And unlike the rest of our criminal justice system, these federal rules don't require due process. In fact, the law says if you want your stuff back, you must sue the government to prove it wasn't used in the commission of a crime. The burden of proof is on you.
California U.S. Rep. Tony Cárdenas, along with New Jersey Rep. Scott Garrett, this week proposed new legislation that would change that. LA Weekly has more.
Once more, Santa Ana's City Council brought up the recent whirlwind of medical marijuana clinics at the September 16th city council meeting. For the first time since the July 15th meeting, they even decided to have a discussion about it. Prior attempts to do so have been delayed due to absent council members. At the July 15th city council meeting, the council voted in favor of allocating $500,000 toward marijuana enforcement, a move initiated by Councilwoman Michelle Martinez. However, they didn't inform the general public at that meeting (or any subsequent meetings) that pulling money from the city's reserve funds requires a "supermajority," in this case, a minimum of 5 "yes" votes. As the July 15th vote didn't actually have a supermajority, they had to vote on it again at the September 16th meeting.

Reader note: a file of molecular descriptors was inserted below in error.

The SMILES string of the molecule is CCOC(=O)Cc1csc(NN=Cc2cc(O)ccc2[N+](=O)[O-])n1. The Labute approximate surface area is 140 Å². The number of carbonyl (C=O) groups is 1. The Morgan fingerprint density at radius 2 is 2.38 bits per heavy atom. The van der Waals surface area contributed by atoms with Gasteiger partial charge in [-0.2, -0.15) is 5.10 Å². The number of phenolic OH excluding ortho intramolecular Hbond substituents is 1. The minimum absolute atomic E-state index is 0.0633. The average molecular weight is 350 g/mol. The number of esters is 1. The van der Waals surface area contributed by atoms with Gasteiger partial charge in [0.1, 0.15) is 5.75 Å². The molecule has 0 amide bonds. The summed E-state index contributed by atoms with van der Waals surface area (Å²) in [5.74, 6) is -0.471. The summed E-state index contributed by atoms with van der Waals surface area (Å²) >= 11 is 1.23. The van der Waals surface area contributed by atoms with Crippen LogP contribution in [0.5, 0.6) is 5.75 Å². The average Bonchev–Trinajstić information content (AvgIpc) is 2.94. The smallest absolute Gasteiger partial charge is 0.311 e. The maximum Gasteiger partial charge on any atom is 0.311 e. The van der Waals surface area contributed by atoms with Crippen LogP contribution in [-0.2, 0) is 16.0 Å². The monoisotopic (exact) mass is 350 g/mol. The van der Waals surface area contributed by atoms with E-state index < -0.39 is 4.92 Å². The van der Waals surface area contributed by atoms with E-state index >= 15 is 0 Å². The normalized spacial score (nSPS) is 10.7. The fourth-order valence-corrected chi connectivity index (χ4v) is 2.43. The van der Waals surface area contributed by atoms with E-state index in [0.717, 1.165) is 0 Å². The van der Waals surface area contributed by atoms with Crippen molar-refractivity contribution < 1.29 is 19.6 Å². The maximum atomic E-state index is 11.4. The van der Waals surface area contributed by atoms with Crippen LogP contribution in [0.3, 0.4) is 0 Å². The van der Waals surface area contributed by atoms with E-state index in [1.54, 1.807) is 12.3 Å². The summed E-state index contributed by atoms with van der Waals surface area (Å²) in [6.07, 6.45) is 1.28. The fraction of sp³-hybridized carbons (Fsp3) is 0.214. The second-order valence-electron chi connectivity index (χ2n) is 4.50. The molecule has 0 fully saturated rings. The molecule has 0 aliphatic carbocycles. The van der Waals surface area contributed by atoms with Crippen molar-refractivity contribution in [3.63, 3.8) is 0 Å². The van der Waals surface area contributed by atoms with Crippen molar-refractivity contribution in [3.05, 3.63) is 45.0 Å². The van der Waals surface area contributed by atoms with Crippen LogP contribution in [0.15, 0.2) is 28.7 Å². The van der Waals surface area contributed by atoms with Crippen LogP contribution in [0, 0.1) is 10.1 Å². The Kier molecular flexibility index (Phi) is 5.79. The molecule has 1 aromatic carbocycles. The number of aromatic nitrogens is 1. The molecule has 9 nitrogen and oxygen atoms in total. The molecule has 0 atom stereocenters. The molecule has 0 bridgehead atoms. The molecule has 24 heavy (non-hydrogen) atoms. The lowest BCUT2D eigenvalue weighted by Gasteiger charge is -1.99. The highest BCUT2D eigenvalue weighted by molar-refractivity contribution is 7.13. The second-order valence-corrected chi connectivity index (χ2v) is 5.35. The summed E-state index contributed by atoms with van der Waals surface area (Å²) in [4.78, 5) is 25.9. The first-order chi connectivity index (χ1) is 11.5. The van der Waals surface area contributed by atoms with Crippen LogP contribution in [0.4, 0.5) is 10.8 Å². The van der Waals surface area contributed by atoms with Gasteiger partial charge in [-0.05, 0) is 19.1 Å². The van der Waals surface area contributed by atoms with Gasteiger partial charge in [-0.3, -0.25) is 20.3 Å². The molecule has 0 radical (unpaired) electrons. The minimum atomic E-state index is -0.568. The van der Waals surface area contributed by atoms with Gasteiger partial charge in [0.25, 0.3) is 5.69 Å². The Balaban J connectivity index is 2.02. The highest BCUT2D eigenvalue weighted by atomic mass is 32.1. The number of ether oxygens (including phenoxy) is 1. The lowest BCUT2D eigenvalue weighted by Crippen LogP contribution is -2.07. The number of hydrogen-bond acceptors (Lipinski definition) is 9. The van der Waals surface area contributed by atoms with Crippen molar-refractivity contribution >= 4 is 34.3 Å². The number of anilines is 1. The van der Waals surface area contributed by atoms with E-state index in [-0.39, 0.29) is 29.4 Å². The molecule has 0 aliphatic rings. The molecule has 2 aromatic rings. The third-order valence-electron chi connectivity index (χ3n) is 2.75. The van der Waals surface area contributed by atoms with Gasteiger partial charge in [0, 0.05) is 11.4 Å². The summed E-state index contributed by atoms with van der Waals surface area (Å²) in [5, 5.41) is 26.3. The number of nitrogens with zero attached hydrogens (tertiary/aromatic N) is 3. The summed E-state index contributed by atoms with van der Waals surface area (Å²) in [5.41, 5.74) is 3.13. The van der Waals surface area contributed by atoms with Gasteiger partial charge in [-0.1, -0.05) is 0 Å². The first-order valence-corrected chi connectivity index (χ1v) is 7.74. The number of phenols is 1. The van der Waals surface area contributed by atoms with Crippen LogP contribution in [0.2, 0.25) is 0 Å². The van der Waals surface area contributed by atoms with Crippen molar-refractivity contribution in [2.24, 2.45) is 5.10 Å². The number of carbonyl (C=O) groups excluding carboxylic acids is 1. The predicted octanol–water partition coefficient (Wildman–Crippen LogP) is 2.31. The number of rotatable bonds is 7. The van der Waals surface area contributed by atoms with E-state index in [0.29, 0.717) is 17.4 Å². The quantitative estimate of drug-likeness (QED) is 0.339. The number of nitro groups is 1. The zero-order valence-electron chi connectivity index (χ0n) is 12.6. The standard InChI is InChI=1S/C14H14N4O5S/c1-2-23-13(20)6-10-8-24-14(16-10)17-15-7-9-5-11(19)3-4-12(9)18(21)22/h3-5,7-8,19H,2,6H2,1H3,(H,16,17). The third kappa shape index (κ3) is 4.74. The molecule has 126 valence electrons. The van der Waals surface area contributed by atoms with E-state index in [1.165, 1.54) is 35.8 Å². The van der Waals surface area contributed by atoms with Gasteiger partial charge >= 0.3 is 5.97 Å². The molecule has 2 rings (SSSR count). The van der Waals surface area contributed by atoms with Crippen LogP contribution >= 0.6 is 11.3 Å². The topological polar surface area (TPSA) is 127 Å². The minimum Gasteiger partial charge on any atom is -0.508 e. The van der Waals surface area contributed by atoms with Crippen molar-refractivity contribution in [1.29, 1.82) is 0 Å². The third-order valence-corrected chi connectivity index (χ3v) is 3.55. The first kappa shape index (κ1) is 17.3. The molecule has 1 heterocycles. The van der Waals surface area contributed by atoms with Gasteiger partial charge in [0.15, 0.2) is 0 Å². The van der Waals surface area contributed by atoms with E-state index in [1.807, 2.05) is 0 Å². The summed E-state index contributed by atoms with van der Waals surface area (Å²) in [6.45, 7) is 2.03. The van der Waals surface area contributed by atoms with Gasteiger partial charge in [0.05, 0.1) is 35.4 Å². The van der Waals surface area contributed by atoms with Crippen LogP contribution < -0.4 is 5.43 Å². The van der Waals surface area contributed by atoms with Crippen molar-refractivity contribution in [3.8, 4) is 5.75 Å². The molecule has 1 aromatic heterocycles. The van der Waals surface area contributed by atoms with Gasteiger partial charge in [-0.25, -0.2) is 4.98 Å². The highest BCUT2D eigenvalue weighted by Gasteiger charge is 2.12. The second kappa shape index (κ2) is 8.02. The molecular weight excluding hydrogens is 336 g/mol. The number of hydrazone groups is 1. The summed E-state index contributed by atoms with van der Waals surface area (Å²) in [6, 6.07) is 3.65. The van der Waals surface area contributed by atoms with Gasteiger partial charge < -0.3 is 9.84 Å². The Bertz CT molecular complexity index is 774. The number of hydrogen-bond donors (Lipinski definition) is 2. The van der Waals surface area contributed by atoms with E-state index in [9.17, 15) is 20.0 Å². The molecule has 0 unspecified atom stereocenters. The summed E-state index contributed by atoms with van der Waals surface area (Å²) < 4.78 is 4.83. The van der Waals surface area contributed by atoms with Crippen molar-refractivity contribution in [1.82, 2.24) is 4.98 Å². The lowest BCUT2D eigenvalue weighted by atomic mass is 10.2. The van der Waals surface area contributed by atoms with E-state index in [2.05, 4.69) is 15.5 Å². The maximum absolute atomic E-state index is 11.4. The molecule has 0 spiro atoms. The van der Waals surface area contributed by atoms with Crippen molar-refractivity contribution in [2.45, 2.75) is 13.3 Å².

Today at noon in Denver, the unveiling of a billboard inspired by New York Times columnist Maureen Dowd's unhappy experience with pot edibles will serve as the official launch of Consume Responsibly, a new campaign intended to counter decades worth of pot misinformation with practical facts about cannabis use. Included in the campaign materials are satirical images about what has up until now qualified as "marijuana education." Count down the eight graphics below.
More photos and graphics below.
Floridians may be set to head to the polls in November to legalize medical marijuana, but could individual cities still ban smoking medical pot anyway? Bonita Springs, Florida, is going to try and is already drafting an ordinance banning smoking in public.
Which is slightly funny because Bonita Springs' most famous store is a fishing shop called Master Bait and Tackle (get it?), and its tourist stores sell a lot of "Bonita Springs: a drinking town with a fishing problem" shirts. But apparently medical pot is a bridge too far.
A limited Iowa medical cannabis law that allows parents of minors to bring home high-CBD/low-THC oils from Colorado is hitting some major snags, as would-be patients and politicians are increasingly saying they need to be able to grow their own supply.
A CBD-oil syringe.
The NAACP of Florida announced that it is endorsing the passing of Amendment 2.
"Florida State Conference of the National Association for the Advancement of Colored People proudly announces its support of United for Care and the passage of Amendment 2 this November," a news release from the group announced. "The NAACP, the nation's oldest and largest civil rights organization, has worked successfully with allies of all races and plays a significant role in improving the lives of minorities in America."